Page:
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June 2021

News In Brief

June 7, 2021

  • When you go through the security line at the airport, unless you're in pre-check, you know the drill. Take off your shoes and put them back on. But that could be a thing of the past soon, thanks to new shoe scanning technology developed by researchers at a Washington state-based research lab. Removing your shoes at the airport has only been part of the flying experience since 2006, following multiple threats after 9/11. Now, researchers with the Pacific Northwest National Laboratory in Richland, who created holographic millimeter scanning technology to detect threats under clothing, has made it possible through shoes. The millimeter wave shoe scanner has been in the works since 2013. PNNL researchers say it is more accurate at detecting threats than current systems. This new technology could speed up the screening process by about 20% and eliminate the hassle of taking off shoes and putting them back on, researchers say. Any decisions to use this system in U.S. airports will be made by the Transportation Security Administration

  • As most businesses continue to return to normal operations and vaccine availability becomes more widespread, Seattle and Washington state are lagging behind the rest of the nation in the return to full employment, according to a new study. The study, by payroll servicing site Paychex, shows Washington ranks last, behind all other states, in jobs growth. The city of Seattle also ranks last among U.S. metros in jobs growth. For wages as well, Seattle's hourly earnings growth is weakest among regions, slowing below 1% in April. Experts compared employment gains, wages and how operations are resuming among all four U.S. regions. The southern states lead all regions with the highest job growth, specifically Texas and Florida. Tampa, Dallas and Phoenix lead in job growth among metro cities. The data shows medium and small businesses in Seattle are having a hard time finding people to work for them, for various reasons.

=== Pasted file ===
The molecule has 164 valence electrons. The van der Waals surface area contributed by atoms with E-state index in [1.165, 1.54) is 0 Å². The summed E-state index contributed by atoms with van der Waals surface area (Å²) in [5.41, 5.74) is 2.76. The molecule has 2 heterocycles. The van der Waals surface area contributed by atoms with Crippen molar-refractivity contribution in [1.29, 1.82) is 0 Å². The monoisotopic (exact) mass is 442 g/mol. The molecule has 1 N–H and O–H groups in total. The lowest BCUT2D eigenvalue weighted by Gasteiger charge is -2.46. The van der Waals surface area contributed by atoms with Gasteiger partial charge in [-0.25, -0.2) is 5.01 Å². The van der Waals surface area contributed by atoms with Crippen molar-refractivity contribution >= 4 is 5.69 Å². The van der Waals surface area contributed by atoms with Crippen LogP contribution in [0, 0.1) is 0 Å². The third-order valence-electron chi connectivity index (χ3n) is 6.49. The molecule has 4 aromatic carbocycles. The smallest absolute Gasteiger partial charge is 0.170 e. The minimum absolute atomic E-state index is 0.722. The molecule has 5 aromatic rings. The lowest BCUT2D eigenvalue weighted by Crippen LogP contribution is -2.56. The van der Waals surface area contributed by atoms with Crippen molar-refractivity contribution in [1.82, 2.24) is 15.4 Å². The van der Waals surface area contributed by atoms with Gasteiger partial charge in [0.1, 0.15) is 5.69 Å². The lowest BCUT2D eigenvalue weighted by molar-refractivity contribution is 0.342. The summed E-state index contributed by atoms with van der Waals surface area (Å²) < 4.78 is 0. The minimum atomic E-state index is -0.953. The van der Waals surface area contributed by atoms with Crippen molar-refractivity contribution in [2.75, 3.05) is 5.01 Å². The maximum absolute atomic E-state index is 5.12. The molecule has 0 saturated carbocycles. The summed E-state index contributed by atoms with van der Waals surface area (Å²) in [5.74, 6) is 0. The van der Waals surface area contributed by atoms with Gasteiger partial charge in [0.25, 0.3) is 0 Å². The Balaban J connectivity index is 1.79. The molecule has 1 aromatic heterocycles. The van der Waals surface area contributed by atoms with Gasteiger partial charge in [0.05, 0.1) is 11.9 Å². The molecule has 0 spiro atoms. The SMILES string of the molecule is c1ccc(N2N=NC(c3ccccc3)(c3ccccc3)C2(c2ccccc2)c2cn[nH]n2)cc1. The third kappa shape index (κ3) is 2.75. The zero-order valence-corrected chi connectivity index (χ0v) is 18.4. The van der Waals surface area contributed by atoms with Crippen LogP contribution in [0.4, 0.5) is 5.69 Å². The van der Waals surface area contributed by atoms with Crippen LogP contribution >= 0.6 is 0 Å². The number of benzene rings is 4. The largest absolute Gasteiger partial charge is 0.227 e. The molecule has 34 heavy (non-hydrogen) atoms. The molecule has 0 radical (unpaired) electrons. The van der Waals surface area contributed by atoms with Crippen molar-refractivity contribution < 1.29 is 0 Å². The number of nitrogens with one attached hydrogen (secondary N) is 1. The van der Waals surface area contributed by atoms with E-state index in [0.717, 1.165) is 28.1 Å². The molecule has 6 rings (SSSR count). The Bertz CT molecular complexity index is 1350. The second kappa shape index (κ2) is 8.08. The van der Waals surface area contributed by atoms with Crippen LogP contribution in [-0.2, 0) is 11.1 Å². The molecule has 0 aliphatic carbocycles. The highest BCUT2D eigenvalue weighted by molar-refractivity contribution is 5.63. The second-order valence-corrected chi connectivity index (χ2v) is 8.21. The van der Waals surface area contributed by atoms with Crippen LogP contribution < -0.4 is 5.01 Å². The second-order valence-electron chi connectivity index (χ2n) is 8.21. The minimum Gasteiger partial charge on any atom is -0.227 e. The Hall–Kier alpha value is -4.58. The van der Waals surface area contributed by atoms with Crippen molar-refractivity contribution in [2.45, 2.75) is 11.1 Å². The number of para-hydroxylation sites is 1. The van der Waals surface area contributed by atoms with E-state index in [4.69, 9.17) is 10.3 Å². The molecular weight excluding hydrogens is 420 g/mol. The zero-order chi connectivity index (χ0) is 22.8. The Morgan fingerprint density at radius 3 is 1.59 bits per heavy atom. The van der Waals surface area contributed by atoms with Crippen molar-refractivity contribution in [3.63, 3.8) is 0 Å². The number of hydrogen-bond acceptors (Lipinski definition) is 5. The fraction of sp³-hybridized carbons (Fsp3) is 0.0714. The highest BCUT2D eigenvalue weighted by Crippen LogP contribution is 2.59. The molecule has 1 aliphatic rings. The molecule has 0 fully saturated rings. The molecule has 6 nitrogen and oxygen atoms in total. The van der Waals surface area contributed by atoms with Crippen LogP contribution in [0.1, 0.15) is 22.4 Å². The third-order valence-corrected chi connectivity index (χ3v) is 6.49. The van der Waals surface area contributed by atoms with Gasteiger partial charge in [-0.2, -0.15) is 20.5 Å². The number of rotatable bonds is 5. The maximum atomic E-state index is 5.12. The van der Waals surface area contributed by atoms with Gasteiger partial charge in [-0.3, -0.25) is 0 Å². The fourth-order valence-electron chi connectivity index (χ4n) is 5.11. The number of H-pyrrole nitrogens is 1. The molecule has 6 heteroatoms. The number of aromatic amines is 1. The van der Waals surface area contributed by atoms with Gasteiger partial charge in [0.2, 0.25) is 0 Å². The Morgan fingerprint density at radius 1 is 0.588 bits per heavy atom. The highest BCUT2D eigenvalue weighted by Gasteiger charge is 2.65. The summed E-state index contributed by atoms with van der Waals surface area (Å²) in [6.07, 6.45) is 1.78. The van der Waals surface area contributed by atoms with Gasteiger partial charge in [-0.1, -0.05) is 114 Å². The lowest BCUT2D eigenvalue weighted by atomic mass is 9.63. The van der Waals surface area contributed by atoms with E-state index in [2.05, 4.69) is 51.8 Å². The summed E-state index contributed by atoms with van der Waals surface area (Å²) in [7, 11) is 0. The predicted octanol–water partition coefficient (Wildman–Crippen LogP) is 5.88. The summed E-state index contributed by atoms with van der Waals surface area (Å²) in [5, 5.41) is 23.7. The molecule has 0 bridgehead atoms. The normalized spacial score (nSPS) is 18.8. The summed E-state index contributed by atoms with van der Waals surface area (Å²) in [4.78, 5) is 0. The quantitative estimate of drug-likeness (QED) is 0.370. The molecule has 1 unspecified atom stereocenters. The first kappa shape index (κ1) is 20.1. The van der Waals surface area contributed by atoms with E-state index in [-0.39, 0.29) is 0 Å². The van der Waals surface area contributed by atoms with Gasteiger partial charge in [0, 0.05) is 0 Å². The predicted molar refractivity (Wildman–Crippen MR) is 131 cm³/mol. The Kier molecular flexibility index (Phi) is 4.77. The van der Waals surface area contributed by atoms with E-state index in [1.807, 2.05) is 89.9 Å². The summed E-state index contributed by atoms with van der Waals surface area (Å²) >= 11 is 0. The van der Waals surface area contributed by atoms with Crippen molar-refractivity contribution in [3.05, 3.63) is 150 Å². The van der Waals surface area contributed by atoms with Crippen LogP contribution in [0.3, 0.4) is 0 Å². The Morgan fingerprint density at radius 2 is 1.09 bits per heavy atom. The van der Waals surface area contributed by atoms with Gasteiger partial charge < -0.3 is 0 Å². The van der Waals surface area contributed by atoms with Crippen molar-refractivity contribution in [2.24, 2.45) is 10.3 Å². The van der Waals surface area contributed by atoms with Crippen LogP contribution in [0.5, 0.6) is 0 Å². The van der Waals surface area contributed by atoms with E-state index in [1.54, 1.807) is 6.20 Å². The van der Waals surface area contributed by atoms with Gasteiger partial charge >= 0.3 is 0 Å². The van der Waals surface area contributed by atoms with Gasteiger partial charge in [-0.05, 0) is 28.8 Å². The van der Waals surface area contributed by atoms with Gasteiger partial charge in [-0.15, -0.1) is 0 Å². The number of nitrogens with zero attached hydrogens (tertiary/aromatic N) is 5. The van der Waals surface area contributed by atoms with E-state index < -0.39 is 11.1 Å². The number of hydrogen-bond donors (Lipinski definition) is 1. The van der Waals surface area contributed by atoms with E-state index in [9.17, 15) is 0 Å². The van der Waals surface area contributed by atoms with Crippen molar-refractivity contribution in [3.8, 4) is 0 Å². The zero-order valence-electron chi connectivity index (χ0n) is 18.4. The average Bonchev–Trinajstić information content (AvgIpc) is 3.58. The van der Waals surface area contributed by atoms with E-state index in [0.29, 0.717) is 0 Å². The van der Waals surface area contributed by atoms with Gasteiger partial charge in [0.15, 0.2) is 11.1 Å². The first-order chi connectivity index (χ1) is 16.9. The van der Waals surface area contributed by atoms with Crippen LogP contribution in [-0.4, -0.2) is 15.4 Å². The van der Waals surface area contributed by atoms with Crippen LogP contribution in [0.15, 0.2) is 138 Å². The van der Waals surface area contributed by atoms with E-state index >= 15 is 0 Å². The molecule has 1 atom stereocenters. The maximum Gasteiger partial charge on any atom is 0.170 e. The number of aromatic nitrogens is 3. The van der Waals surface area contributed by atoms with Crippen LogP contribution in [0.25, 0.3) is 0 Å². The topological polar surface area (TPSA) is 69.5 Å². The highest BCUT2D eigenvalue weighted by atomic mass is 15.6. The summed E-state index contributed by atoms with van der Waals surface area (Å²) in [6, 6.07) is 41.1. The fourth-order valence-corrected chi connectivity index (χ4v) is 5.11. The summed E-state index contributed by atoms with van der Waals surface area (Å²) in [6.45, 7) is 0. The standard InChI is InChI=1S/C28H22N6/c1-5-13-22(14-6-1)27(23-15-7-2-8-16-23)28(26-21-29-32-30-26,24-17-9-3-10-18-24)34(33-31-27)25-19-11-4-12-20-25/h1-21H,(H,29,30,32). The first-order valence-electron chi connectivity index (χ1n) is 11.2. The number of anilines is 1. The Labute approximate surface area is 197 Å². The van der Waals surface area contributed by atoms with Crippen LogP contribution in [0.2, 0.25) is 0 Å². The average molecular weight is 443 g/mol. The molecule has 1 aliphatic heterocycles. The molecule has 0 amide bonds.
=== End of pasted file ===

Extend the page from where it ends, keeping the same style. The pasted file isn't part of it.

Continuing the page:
• With real-estate inventory down by more than half compared to last year, the personal-finance website WalletHub today released its report on 2021's Best Places to Be a Real Estate Agent, as well as accompanying videos. To determine the best markets for real-estate agents, WalletHub compared more than 170 U.S. cities across 22 key indicators of a healthy housing market, ranging from sales per agent to the annual median wage for real-estate agents to the housing-market health index.

    Best Places to Be a Real Estate Agent

    1. Seattle, WA
    2. Pearl City, HI
    3. Sacramento, CA
    4. Salt Lake City, UT
    5. Denver, CO
    6. Nashville, TN
    7. Washington, DC
    8. Huntsville, AL
    9. Austin, TX
    10. San Jose, CA
    11. Vancouver, WA
    12. Reno, NV
    13. West Valley City, UT
    14. Billings, MT
    15. Portland, ME
    16. Portland, OR
    17. San Diego, CA
    18. Atlanta, GA
    19. Boston, MA
    20. Irvine, CA